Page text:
October 1, 2012

    Bart’s comments always crack me up.

  8. October 1, 2012

    Budgetary changes seem to make people assume the worst, when in fact the lack of budget cuts is the beginning of the end. This makes FC Edmonton healthier. Fath went all out, and now he is scaling back. Our current league champions are champions on a budget, and when looking at Minnesota and Edmonton side by side financially it is clear that money was seemingly wasted.

  9. Bart permalink
    October 1, 2012

    @Daniel Blodgett

    Nice theory if you have unlimited funds. Fath is scaling back because he ignored the market conditions and lost big. It does not make Edmonton healthier, it just cuts the bleed at this point.

    More importantly, it does not solve the root of the problem, which is a stadium that simply cannot generate enough revenue to make his model work. That is the brushy eyebrow bandit’s real problem.

    The current league champions have a venue that allows for a lot of things to occur, and they had the benefit of using “OPM”, or other people’s money to continue. Fath does not have that luxury. In spite of the fact that harsh West Canadian winters allow for ample road renovation opportunities, lost money is always lost money.

    Help, I have fallen and I can’t get back up!!!

  10. John permalink
    October 1, 2012

    def the money that was being wasted could have been utilized towards marketing or improving/ starting a development academy

    toronto f.c needs to do this next

  11. Tom permalink
    October 1, 2012

    I wonder what this news plus the spring/fall schedule will do to Edmonton. That new schedule definitely favors southern teams.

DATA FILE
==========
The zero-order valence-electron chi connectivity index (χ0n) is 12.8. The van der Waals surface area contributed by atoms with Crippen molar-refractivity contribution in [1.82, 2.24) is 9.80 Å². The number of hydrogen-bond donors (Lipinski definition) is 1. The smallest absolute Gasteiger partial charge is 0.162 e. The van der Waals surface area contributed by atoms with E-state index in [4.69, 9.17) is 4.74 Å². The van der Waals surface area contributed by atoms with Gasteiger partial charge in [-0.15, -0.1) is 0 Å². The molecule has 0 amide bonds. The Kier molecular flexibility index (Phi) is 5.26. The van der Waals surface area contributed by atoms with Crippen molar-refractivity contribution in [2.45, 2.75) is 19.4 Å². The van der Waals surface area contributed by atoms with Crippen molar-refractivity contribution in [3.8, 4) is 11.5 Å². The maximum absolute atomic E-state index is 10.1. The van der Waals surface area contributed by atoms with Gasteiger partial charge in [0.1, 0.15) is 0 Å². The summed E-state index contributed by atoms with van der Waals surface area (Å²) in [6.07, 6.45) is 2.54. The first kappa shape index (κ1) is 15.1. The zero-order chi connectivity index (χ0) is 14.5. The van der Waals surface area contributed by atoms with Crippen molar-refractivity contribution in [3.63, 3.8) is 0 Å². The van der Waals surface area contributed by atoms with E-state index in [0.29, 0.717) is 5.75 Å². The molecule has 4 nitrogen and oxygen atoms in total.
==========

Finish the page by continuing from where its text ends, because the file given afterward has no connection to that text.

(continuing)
12. October 1, 2012

    Tom, if you want to know, take a few minutes to listen to this podcast we did on the split season and listen for the segment with Steven Sandor from Edmonton who also does the color commentary for the live stream matches and writes the11.ca. I asked Steven that very question as he has a great rapport with the Edmonton front office. His answer might surprise you.

    http://www.insidemnsoccer.com/2012/09/11/nasl-podcast-episode-45/

  13. October 1, 2012

    Bart, I think Daniel makes a great point. I understand that you don’t agree with the NASL model and you might end up being correct. I know you think your correct. Personally I think Fath made mistakes and overspent. I don’t think that was a sustainable model. The question is, if he can get in a stadium, even a revamped Clarke and then does some marketing with budget cuts in other areas, can he start to see the bleeding slow down and start to turn the other direction like SA has proven can be done. Edmonton is certainly no Montreal, but even though the Impact never made a profit from what I understand, their 11,000 a game average is certainly something to shoot for and if they too had kept their payroll in line they might have made a profit as well. They certainly should have been making a profit with 11,000 fans per match.

  14. WSW permalink
    October 1, 2012

    @Brian

    They were right about Edmonton’s payroll in 2011 to 2012 they were on top, then for 2012 they are at the bottom.